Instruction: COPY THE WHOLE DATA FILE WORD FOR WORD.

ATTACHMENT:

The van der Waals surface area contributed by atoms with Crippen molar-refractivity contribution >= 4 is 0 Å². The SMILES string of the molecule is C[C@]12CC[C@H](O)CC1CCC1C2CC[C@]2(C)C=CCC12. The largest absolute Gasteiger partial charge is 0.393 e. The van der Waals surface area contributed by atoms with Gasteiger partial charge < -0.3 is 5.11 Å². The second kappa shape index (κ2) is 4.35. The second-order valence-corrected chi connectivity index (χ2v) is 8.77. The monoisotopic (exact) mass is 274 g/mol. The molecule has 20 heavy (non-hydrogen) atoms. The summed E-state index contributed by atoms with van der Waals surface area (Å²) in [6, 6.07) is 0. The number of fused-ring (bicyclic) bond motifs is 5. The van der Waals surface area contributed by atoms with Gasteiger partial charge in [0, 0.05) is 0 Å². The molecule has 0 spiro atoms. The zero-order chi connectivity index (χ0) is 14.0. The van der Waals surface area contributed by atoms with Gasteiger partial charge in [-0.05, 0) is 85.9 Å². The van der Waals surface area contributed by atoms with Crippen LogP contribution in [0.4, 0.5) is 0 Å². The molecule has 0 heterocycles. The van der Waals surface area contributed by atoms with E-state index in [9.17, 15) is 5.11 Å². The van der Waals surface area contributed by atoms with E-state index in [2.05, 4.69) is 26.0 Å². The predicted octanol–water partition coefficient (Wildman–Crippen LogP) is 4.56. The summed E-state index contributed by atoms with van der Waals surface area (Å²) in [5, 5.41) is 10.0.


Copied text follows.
The van der Waals surface area contributed by atoms with Crippen molar-refractivity contribution >= 4 is 0 Å². The SMILES string of the molecule is C[C@]12CC[C@H](O)CC1CCC1C2CC[C@]2(C)C=CCC12. The largest absolute Gasteiger partial charge is 0.393 e. The van der Waals surface area contributed by atoms with Gasteiger partial charge < -0.3 is 5.11 Å². The second kappa shape index (κ2) is 4.35. The second-order valence-corrected chi connectivity index (χ2v) is 8.77. The monoisotopic (exact) mass is 274 g/mol. The molecule has 20 heavy (non-hydrogen) atoms. The summed E-state index contributed by atoms with van der Waals surface area (Å²) in [6, 6.07) is 0. The number of fused-ring (bicyclic) bond motifs is 5. The van der Waals surface area contributed by atoms with Gasteiger partial charge in [0, 0.05) is 0 Å². The molecule has 0 spiro atoms. The zero-order chi connectivity index (χ0) is 14.0. The van der Waals surface area contributed by atoms with Gasteiger partial charge in [-0.05, 0) is 85.9 Å². The van der Waals surface area contributed by atoms with Crippen LogP contribution in [0.4, 0.5) is 0 Å². The molecule has 0 heterocycles. The van der Waals surface area contributed by atoms with E-state index in [9.17, 15) is 5.11 Å². The van der Waals surface area contributed by atoms with E-state index in [2.05, 4.69) is 26.0 Å². The predicted octanol–water partition coefficient (Wildman–Crippen LogP) is 4.56. The summed E-state index contributed by atoms with van der Waals surface area (Å²) in [5, 5.41) is 10.0.